In the Atlantic's far south, cameras reveal biodiversity gem



Vema, an underwater mountain around 1,000 kilometres (600 miles) off the west coast of South Africa, is a stunning marine haven.

Greenpeace researchers braved choppy seas to explore the site, seeking to monitor the impact of a trawling ban and clues of the planet's climate crisis.

Armed with high-resolution cameras, divers clad in orange-and-black drysuits embarked on what was a daily ritual, disappearing underwater to capture life on the seamount.

They emerged with photographs and video footage of a site flourishing with fish, lobsters and marine plants, thanks to a moratorium on fishing.

In 2007, the South East Atlantic Fisheries Organisation (SEAFO) banned bottom trawling on Vema and other seamounts.

On Vema, overfishing had brought a local species, the Tristan rock lobster, to the brink of extinction.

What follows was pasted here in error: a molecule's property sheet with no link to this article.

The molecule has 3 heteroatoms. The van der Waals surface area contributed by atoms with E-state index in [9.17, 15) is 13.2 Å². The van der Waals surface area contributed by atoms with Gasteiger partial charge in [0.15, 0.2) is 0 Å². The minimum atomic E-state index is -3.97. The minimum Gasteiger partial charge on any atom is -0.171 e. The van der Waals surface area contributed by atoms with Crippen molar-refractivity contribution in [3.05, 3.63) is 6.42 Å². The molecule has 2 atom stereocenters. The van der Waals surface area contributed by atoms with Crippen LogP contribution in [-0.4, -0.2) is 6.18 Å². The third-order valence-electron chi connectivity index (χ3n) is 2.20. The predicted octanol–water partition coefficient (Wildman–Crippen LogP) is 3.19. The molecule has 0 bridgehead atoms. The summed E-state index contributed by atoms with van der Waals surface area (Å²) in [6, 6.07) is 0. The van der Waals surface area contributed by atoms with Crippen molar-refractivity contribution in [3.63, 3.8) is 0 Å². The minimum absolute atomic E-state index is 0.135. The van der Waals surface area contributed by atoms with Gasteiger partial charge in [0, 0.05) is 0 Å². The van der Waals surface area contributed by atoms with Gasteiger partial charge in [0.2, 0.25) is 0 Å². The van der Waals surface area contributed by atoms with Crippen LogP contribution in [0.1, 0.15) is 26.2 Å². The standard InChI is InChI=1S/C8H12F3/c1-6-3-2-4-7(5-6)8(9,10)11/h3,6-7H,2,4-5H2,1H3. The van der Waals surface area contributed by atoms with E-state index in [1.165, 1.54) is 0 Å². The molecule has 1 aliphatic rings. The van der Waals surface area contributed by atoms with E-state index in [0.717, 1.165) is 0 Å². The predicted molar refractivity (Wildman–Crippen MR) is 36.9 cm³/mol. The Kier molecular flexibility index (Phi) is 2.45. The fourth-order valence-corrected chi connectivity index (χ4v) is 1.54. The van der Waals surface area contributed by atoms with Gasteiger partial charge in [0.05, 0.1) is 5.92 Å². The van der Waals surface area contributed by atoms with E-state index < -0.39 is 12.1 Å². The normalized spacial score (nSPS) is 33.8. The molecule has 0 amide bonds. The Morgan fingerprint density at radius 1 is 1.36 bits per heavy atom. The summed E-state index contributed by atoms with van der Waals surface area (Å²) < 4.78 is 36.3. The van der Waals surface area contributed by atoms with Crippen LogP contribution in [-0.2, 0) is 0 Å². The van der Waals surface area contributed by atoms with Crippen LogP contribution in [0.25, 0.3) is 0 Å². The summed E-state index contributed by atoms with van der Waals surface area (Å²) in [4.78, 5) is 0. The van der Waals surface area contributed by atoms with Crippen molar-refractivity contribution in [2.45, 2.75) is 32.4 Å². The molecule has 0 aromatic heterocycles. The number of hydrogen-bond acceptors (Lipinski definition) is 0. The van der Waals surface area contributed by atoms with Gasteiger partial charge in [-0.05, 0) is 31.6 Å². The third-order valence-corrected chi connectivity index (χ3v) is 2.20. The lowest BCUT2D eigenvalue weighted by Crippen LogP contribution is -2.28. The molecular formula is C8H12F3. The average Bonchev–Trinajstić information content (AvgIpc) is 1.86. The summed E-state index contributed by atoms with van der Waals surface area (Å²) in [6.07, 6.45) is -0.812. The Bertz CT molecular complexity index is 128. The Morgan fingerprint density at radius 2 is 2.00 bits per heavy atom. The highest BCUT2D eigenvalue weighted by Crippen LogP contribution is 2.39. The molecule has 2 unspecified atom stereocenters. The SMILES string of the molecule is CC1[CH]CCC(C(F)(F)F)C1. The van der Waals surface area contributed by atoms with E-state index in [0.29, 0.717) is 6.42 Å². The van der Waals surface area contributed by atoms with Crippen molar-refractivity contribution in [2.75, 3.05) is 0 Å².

Slightly over one percent of ocean areas lying outside national jurisdictions benefit from some form of international protection, according to the UN's Ocean Action website.

Activists want more oceans to be protected as nature reserves.

Vema is fortunate to be one of the very few areas of the deep seas that enjoys such a shield.

The biologists said the results proved the positive impact of legal protection.

"The sea life down there is amazing, there’s hundreds...thousands of fishes of every kind," said Greenpeace marine biologist and expedition leader Thilo Maack.

"There is lots of invertebrates, there is lot of crustaceans, there is lots of kelp --there is everything that a healthy ecosystem needs and what even assures me more is the fact that there's so many lobsters down there."

He added: "This is just a perfect example of what happens if we leave nature on its own for a certain period of time even if it was overfished, it will replenish."

The Greenpeace mission was part of year long pole-to-pole expedition to lobby the UN for an international legally-binding treaty to preserve at least 30 percent of the oceans over next 11 years.